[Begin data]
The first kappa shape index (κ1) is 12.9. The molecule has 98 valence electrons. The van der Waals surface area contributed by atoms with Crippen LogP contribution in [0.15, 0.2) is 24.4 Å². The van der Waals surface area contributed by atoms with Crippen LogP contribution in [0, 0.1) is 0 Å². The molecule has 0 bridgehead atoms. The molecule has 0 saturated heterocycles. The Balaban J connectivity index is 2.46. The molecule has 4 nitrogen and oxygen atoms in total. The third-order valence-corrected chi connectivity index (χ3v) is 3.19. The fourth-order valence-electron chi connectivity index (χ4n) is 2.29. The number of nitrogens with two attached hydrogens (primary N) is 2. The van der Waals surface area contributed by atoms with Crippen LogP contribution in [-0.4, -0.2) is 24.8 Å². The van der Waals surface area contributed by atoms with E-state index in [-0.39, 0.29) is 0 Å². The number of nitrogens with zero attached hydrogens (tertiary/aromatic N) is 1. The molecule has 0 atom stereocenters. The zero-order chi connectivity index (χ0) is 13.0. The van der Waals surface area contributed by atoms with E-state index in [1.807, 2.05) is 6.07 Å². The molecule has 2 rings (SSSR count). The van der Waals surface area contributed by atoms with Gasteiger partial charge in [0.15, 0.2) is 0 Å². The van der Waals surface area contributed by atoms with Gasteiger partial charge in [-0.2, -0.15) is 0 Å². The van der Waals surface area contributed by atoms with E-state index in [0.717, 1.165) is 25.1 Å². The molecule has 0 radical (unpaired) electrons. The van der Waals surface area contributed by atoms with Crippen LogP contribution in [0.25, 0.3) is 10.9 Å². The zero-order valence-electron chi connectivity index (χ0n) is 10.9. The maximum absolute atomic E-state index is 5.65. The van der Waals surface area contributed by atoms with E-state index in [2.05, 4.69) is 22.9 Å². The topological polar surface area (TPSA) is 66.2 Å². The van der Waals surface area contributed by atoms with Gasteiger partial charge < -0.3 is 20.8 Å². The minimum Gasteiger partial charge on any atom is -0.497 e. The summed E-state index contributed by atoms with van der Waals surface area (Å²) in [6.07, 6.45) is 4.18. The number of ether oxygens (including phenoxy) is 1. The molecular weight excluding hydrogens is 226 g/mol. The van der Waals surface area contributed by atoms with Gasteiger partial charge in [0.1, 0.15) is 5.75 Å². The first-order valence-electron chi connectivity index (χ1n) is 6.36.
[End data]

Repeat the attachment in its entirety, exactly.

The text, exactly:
The first kappa shape index (κ1) is 12.9. The molecule has 98 valence electrons. The van der Waals surface area contributed by atoms with Crippen LogP contribution in [0.15, 0.2) is 24.4 Å². The van der Waals surface area contributed by atoms with Crippen LogP contribution in [0, 0.1) is 0 Å². The molecule has 0 bridgehead atoms. The molecule has 0 saturated heterocycles. The Balaban J connectivity index is 2.46. The molecule has 4 nitrogen and oxygen atoms in total. The third-order valence-corrected chi connectivity index (χ3v) is 3.19. The fourth-order valence-electron chi connectivity index (χ4n) is 2.29. The number of nitrogens with two attached hydrogens (primary N) is 2. The van der Waals surface area contributed by atoms with Crippen LogP contribution in [-0.4, -0.2) is 24.8 Å². The van der Waals surface area contributed by atoms with E-state index in [-0.39, 0.29) is 0 Å². The number of nitrogens with zero attached hydrogens (tertiary/aromatic N) is 1. The molecule has 0 atom stereocenters. The zero-order chi connectivity index (χ0) is 13.0. The van der Waals surface area contributed by atoms with E-state index in [1.807, 2.05) is 6.07 Å². The molecule has 2 rings (SSSR count). The van der Waals surface area contributed by atoms with Gasteiger partial charge in [0.15, 0.2) is 0 Å². The van der Waals surface area contributed by atoms with Gasteiger partial charge in [-0.2, -0.15) is 0 Å². The van der Waals surface area contributed by atoms with E-state index in [0.717, 1.165) is 25.1 Å². The molecule has 0 radical (unpaired) electrons. The van der Waals surface area contributed by atoms with Crippen LogP contribution in [0.25, 0.3) is 10.9 Å². The zero-order valence-electron chi connectivity index (χ0n) is 10.9. The maximum absolute atomic E-state index is 5.65. The van der Waals surface area contributed by atoms with E-state index in [2.05, 4.69) is 22.9 Å². The topological polar surface area (TPSA) is 66.2 Å². The van der Waals surface area contributed by atoms with Gasteiger partial charge < -0.3 is 20.8 Å². The minimum Gasteiger partial charge on any atom is -0.497 e. The summed E-state index contributed by atoms with van der Waals surface area (Å²) in [6.07, 6.45) is 4.18. The number of ether oxygens (including phenoxy) is 1. The molecular weight excluding hydrogens is 226 g/mol. The van der Waals surface area contributed by atoms with Gasteiger partial charge in [0.1, 0.15) is 5.75 Å². The first-order valence-electron chi connectivity index (χ1n) is 6.36.